Using our data, we were able to fit a growth model for indigo snakes. This model confirmed some well-known aspects of indigo snake biology (e.g., male snakes reach much bigger sizes than female snakes but take longer to reach maximum size; Stevenson et al. 2009). Surprisingly, we found evidence that indigo snakes at reintroduction sites tended to reach their maximum size faster than snakes in captive or wild populations. We are unsure of the mechanism causing this difference in growth between populations. Some possible explanations include reduced competition at reintroduction sites, long-lasting benefits of an early life in captivity, or potentially biased recapture data that favors snakes that perform well at reintroduction sites. No matter the mechanism involved this result suggests that at least some indigo snakes at reintroduction sites experience elevated growth rates, potentially benefiting the population.
Both our raw data and modeling results highlighted that there is frequent error associated with measuring indigo snakes. For example, there were 194 instances of snakes with negative growth increments between successive captures (approximately 9% of all growth increments). Mean estimated measurement error for all snakes was 4 cm, accounting for approximately 4.1% of the average female snout–vent length and 3.9% of the average male snout–vent length. Measurement error was also variable across projects, ranging from 3–9 cm. Unsurprisingly, measurement errors were smallest in captivity where snakes are of smaller size or commonly measured using a squeeze box. However, these errors represented a larger percentage of snake body size, on average, because of the high number of juvenile snakes measured in captivity. Overall, the frequency of error in this dataset suggests that it may be worth considering additional methodologies when measuring indigo snakes.
The indigo snake reintroduction program is one of the longest running reintroduction efforts to aid the conservation of an imperiled snake. This work highlights the utility of collecting data alongside such efforts, which can be used to answer important questions. Furthermore, we recommend increased standardization and creation of a centralized database to support future efforts. Finally, the analysis described here was conducted at a relatively course scale. Additional work is needed to better understand how various landscape factors may influence indigo snake growth in wild and reintroduced populations.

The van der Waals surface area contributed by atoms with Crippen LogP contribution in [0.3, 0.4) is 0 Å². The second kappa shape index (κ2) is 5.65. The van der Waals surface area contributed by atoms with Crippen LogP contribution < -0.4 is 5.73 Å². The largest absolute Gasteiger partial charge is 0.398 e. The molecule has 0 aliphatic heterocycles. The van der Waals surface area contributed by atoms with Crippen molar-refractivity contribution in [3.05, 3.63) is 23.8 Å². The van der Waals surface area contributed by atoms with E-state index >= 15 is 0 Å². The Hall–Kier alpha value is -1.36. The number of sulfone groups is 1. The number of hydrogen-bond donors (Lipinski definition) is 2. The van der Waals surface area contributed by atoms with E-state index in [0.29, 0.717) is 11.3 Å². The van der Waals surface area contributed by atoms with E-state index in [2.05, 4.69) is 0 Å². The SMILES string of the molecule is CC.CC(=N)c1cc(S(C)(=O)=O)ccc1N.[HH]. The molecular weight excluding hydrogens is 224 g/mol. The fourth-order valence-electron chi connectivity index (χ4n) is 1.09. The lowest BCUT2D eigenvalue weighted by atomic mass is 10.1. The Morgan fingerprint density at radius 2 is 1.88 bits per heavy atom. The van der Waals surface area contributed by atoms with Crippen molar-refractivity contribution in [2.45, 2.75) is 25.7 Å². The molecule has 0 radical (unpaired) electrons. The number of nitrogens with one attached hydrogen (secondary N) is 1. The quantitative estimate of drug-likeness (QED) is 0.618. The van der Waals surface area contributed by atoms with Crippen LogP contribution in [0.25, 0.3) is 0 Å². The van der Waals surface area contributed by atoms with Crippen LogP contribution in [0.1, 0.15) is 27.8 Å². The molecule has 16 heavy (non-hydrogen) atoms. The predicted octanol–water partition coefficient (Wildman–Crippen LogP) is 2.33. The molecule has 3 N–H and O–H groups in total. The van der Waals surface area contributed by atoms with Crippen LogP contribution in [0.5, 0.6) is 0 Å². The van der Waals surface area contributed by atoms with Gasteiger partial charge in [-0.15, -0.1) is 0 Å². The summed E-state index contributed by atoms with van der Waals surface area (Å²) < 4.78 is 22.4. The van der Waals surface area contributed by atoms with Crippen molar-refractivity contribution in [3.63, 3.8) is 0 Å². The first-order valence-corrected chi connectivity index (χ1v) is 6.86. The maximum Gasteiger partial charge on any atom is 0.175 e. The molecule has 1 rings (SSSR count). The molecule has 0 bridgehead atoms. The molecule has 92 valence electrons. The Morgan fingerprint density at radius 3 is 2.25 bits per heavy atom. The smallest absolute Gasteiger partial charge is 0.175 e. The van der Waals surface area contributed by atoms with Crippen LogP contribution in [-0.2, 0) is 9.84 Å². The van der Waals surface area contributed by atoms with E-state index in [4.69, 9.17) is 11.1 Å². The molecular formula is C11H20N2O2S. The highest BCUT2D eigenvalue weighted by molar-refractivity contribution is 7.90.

This work is part of our ongoing efforts to develop range-wide conservation and planning tools for indigo snakes. Growth metrics, while interesting in their own right, are a critical component of developing population models for indigo snakes. The results of this work will continue to be incorporated into future population modeling efforts.
The full publication is available here.
Chandler, H.C., D. Steen, J. Blue, J.E. Bogan, M.R. Bolt, T. Brady, D.R. Breininger, J. Buening, M. Elliott, J. Godwin, C. Guyer, R.L. Hill, M. Hoffman, N.L. Hyslop, C.L. Jenkins, C. Lechowicz, M. Moore, R.A. Moulis, S. Piccolomini, R. Redmond, F.H. Snow, B.S. Stegenga, D.J. Stevenson, J. Stiles, S. Stiles, M. Wallace, J. Waters, M. Wines, and J.M. Bauder. 2023. Evaluating growth rates of captive, wild, and reintroduced populations of the imperiled Eastern Indigo Snake (Drymarchon couperi). Herpetologica 79:220–230.
Madsen, T., and R. Shine. 2001b. Do snakes shrink? Oikos 92:187–188.
Shine, R. 1991. Why do larger snakes eat larger prey items? Functional Ecology 5:493–502.
Stevenson, D. J., K. M. Enge, L. D. Carlile, K. J. Dyer, T. M. Norton, N. L. Hyslop, and R. A. Kiltie. 2009. An Eastern Indigo Snake (Drymarchon couperi) mark-recapture study in southeastern Georgia. Herpetological Conservation and Biology 4:30–42.